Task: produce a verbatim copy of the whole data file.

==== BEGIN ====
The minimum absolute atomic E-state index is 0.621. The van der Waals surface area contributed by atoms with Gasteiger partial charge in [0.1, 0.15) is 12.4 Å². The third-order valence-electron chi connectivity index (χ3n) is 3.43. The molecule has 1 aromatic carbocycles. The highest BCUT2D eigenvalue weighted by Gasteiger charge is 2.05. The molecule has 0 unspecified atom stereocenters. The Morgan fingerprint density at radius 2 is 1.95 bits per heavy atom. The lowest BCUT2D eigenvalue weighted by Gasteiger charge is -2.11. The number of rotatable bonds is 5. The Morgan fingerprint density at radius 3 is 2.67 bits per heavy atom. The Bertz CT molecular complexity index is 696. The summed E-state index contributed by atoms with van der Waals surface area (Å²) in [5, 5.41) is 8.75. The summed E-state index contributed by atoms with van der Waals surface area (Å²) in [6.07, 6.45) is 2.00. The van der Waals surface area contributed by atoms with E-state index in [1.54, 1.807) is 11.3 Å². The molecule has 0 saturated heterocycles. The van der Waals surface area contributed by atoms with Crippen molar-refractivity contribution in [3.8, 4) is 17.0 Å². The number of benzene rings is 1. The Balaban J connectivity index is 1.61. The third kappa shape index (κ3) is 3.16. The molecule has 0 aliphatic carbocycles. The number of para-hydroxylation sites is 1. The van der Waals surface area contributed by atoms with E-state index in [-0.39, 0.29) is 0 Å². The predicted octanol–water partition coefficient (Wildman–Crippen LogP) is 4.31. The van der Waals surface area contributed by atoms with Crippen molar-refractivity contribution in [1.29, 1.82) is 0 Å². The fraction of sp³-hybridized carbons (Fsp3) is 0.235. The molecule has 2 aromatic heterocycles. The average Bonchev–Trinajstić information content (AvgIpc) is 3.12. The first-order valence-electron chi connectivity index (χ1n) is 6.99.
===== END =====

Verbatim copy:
The minimum absolute atomic E-state index is 0.621. The van der Waals surface area contributed by atoms with Gasteiger partial charge in [0.1, 0.15) is 12.4 Å². The third-order valence-electron chi connectivity index (χ3n) is 3.43. The molecule has 1 aromatic carbocycles. The highest BCUT2D eigenvalue weighted by Gasteiger charge is 2.05. The molecule has 0 unspecified atom stereocenters. The Morgan fingerprint density at radius 2 is 1.95 bits per heavy atom. The lowest BCUT2D eigenvalue weighted by Gasteiger charge is -2.11. The number of rotatable bonds is 5. The Morgan fingerprint density at radius 3 is 2.67 bits per heavy atom. The Bertz CT molecular complexity index is 696. The summed E-state index contributed by atoms with van der Waals surface area (Å²) in [5, 5.41) is 8.75. The summed E-state index contributed by atoms with van der Waals surface area (Å²) in [6.07, 6.45) is 2.00. The van der Waals surface area contributed by atoms with E-state index in [1.54, 1.807) is 11.3 Å². The molecule has 0 saturated heterocycles. The van der Waals surface area contributed by atoms with Crippen molar-refractivity contribution in [3.8, 4) is 17.0 Å². The number of benzene rings is 1. The Balaban J connectivity index is 1.61. The third kappa shape index (κ3) is 3.16. The molecule has 0 aliphatic carbocycles. The number of para-hydroxylation sites is 1. The van der Waals surface area contributed by atoms with E-state index in [-0.39, 0.29) is 0 Å². The predicted octanol–water partition coefficient (Wildman–Crippen LogP) is 4.31. The van der Waals surface area contributed by atoms with Crippen molar-refractivity contribution in [1.29, 1.82) is 0 Å². The fraction of sp³-hybridized carbons (Fsp3) is 0.235. The molecule has 2 aromatic heterocycles. The average Bonchev–Trinajstić information content (AvgIpc) is 3.12. The first-order valence-electron chi connectivity index (χ1n) is 6.99.